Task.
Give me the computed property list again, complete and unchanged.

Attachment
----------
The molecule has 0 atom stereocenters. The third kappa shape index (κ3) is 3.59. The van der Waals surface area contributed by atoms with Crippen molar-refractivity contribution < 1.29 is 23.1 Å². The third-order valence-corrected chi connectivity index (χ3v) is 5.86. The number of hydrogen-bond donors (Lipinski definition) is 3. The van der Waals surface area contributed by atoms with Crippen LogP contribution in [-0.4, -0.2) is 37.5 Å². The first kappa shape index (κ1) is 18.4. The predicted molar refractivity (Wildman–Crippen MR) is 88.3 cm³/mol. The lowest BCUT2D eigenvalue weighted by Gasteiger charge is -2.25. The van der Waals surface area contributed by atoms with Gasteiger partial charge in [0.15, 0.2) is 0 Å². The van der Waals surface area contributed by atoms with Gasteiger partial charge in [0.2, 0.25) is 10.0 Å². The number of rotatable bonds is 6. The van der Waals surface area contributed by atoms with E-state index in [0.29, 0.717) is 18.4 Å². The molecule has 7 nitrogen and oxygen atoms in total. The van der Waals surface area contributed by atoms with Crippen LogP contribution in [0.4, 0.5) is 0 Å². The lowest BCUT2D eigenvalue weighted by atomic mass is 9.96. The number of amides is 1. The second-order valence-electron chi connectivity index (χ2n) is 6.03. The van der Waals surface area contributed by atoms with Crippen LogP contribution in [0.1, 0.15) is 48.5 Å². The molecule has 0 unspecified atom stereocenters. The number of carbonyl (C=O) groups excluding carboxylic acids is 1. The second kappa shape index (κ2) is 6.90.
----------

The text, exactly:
The molecule has 0 atom stereocenters. The third kappa shape index (κ3) is 3.59. The van der Waals surface area contributed by atoms with Crippen molar-refractivity contribution < 1.29 is 23.1 Å². The third-order valence-corrected chi connectivity index (χ3v) is 5.86. The number of hydrogen-bond donors (Lipinski definition) is 3. The van der Waals surface area contributed by atoms with Crippen LogP contribution in [-0.4, -0.2) is 37.5 Å². The first kappa shape index (κ1) is 18.4. The predicted molar refractivity (Wildman–Crippen MR) is 88.3 cm³/mol. The lowest BCUT2D eigenvalue weighted by Gasteiger charge is -2.25. The van der Waals surface area contributed by atoms with Gasteiger partial charge in [0.15, 0.2) is 0 Å². The van der Waals surface area contributed by atoms with Gasteiger partial charge in [0.2, 0.25) is 10.0 Å². The number of rotatable bonds is 6. The van der Waals surface area contributed by atoms with E-state index in [0.29, 0.717) is 18.4 Å². The molecule has 7 nitrogen and oxygen atoms in total. The van der Waals surface area contributed by atoms with Crippen LogP contribution in [0.4, 0.5) is 0 Å². The lowest BCUT2D eigenvalue weighted by atomic mass is 9.96. The number of amides is 1. The second-order valence-electron chi connectivity index (χ2n) is 6.03. The van der Waals surface area contributed by atoms with Crippen LogP contribution in [0.1, 0.15) is 48.5 Å². The molecule has 0 unspecified atom stereocenters. The number of carbonyl (C=O) groups excluding carboxylic acids is 1. The second kappa shape index (κ2) is 6.90.